Most of the argumentation about ? has focused on things like LENGTH? becoming LENGTH-OF since it's not a LOGIC!. e.g. should ?-ending things purely be returning a logic.
Historically, I've not expressed much empathy for LENGTH? I do realize that ramming inflexible rules down people's throats about what to do with their names or symbols runs a bit counter to Rebol's mission. But somehow this particular decision felt more maddening than instructive.
Yet there's another argument, which is not as popular. (Perhaps that people don't care indicate it's not that important?) This other argument is should boolean variables, which have no parameters at all, end with a ?.
Something that made me uneasy about it at first, was how it affected reading expressions, since basically all the "in-the-box" ?-expressions were arity 1. Ren-C has shifted this a bit, by having more variance ?-ending functions (e.g. FIND? SERIES VALUE where FIND? is a CHAIN instead of FOUND? FIND SERIES VALUE). It's also thrown in expression barriers, so you can say any [my-variable? | blah blah blah] easily and not be thrown off by any [my-variable? blah blah blah].
So I'm now at the point of wondering whether to more or less endorse the idea of tagging boolean variables with ?. But just as -of has been invoked for the "it's a question, not a variable", there are other options for booleans. Like is-locked: true vs locked?: true, or was-locked: true vs. was-locked?: true.
I will say one thing, which is I'm more sympathetic to the idea of wanting to apply this convention to logic variables than I am to just putting ? on the end of functions "because they return a result"
I didn't think it was too unnatural to have a ? at the end of the word. Rebol was intended to be like a natural language, and I don't believe it was ever intended that a word ending in a ? only meant boolean. Length-of instead of length? harkens back to more formal computer languages which also meant less ambiguity.
Although length? is fairly unambiguous and returns a measurement, date? returns a boolean whether it's a date! datatype instead of a date value.
Anyway, I'm happy enough to attach a ? to a boolean variable.
While it is true that adding a questionmark after the name suggests that the returning value will be a logic! value, it is also true that the questionmark is just a convention. It is free to use a character like the questionmark in the name of a function or 'variable'.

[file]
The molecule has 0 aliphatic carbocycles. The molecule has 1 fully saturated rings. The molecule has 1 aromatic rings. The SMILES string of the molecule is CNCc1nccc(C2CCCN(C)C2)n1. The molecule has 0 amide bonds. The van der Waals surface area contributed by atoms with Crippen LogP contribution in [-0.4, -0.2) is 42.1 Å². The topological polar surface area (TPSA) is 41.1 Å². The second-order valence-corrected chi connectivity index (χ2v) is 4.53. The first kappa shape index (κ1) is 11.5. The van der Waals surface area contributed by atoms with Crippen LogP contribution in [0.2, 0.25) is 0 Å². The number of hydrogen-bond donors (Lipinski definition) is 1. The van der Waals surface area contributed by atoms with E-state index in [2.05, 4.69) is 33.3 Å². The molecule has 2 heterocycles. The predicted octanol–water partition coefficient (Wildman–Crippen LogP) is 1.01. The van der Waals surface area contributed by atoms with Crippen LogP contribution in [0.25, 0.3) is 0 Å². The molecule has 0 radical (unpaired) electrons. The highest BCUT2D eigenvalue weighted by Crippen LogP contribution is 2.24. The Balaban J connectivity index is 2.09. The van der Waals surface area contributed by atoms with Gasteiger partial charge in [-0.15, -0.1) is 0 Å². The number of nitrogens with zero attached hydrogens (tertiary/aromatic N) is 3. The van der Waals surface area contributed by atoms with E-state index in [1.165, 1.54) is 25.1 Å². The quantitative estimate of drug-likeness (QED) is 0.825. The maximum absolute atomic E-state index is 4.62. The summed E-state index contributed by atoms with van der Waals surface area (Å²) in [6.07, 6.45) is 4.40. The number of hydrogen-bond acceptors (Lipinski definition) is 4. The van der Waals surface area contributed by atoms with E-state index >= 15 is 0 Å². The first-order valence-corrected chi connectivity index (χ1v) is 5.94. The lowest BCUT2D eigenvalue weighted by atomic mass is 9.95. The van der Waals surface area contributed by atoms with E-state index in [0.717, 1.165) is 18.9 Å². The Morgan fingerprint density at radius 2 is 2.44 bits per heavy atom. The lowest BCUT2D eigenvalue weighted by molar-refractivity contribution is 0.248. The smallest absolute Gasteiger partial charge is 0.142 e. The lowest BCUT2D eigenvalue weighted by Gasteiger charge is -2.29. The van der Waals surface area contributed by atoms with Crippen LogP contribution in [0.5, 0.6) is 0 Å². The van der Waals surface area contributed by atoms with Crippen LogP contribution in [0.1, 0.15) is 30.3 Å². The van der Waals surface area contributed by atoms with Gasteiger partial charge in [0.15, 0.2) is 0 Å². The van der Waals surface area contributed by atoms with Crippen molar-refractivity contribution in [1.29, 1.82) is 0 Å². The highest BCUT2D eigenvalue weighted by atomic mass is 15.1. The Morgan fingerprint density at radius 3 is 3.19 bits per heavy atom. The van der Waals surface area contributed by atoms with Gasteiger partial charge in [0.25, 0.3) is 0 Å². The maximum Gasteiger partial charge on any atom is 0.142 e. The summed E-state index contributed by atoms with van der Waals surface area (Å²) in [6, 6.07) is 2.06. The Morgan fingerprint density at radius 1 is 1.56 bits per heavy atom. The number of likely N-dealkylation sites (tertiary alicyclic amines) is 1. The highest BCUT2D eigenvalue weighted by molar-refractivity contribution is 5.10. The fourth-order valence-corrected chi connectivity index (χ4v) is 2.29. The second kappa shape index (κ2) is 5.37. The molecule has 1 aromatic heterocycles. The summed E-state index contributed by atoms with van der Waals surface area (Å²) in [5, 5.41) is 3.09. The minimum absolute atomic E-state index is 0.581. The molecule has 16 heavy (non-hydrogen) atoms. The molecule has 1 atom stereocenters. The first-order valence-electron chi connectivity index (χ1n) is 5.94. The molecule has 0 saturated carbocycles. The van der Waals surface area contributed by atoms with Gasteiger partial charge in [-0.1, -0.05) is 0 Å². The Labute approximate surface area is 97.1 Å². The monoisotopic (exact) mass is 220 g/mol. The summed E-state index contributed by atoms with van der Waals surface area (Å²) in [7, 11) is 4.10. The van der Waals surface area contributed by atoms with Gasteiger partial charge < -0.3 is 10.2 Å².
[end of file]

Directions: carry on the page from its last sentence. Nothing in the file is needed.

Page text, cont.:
As Graham already points out, Rebol is a language made for people to use it, and as such the exception that LENGTH? brings is easy to understand for us humans. It only occurred to me later when purists pointed out the difference here.
Personally I do not care at all that LENGTH? returns a length and not a true/false, the meaning of LENGTH? comes natural to me. I can live with LENGTH-OF as an alias and let whoever teaches Rebol or sets company standards decide that LENGTH? may not be used by their standards, as long as it will not become another unneccesary rule to obey. I would rebel against such a rule !
After all it is the programmer who is free to choose if he/she adds the ? to the name. And I think that is good enough.
This kind of thing is not too far away from "i before e except after c, and sometimes y". And the question of how much of this is the point of the project, vs. just bad design, or bad taste, remains open.
I've been trying to think of how to rethink it as a "core" and "skins". The recent definitions for TRUTHY? and FALSEY? are a good thought experiment, of how I'd like the central pieces to follow a scheme, and then we let the ecosystem fight it out. If it's as simple as truthy?: :to-logic | falsey?: :not (and it is) then I think people should be able to make up their own mind. It's only when things are overtly misleading (TRUE?, FALSE?) that someone need intervene.
So, I guess this goes back to how when we talk about "putting the personal" back into personal computing, the academic impulses that folks like me and @earl have, should find the balance. It's important there be a correct and rational core, but not to the extent that the language loses its freeform encouragement...
Well in this case, we know Carl didn't do it on accident, ("he meant to do that"). And the Red camp has been stalwart about sticking to the choice. And for whatever it is worth, I am less in the "purist" camp for this kind of thing than I used to be.
But TYPE? bothers me in particular, because it too strongly feels like it should mean what DATATYPE? means today. I was hoping that type-of integer! could be TYPE!, and type? integer! would be true. And I think ANY-CONTEXT? INTEGER! should be true, and...
I can see both sides, and it's not like you can't do as you've done and overrule the core in your scripts. I think, maybe, what your work has been doing in terms of helping people customize their environment can help take away the pain of not doing things the "purist" way. But maybe in the long run, keeping the innards of the system purist and letting these questionable decisions be personal ones is best.
Well, then I'd expect KIND? to return a KIND!, not a TYPE!.
I actually have been thinking that KIND would be different, helping to account for the difference between a fundamental type, and a user datatype. KIND-OF MY-BOOK could be OBJECT!, while TYPE-OF MY-BOOK could come back as BOOK!, and TYPE-OF BOOK! could be TYPE!.
Anyway, we've veered off into the question I knew was more controversial (ending-in-?-needs-to-mean-returns-LOGIC!) vs. the other question of naming variables that are LOGIC!, but aren't functions. @earl was against it, I felt like it might be bad too, but now I think it's okay, since you have expression barriers to communicate if you feel it's ambiguous.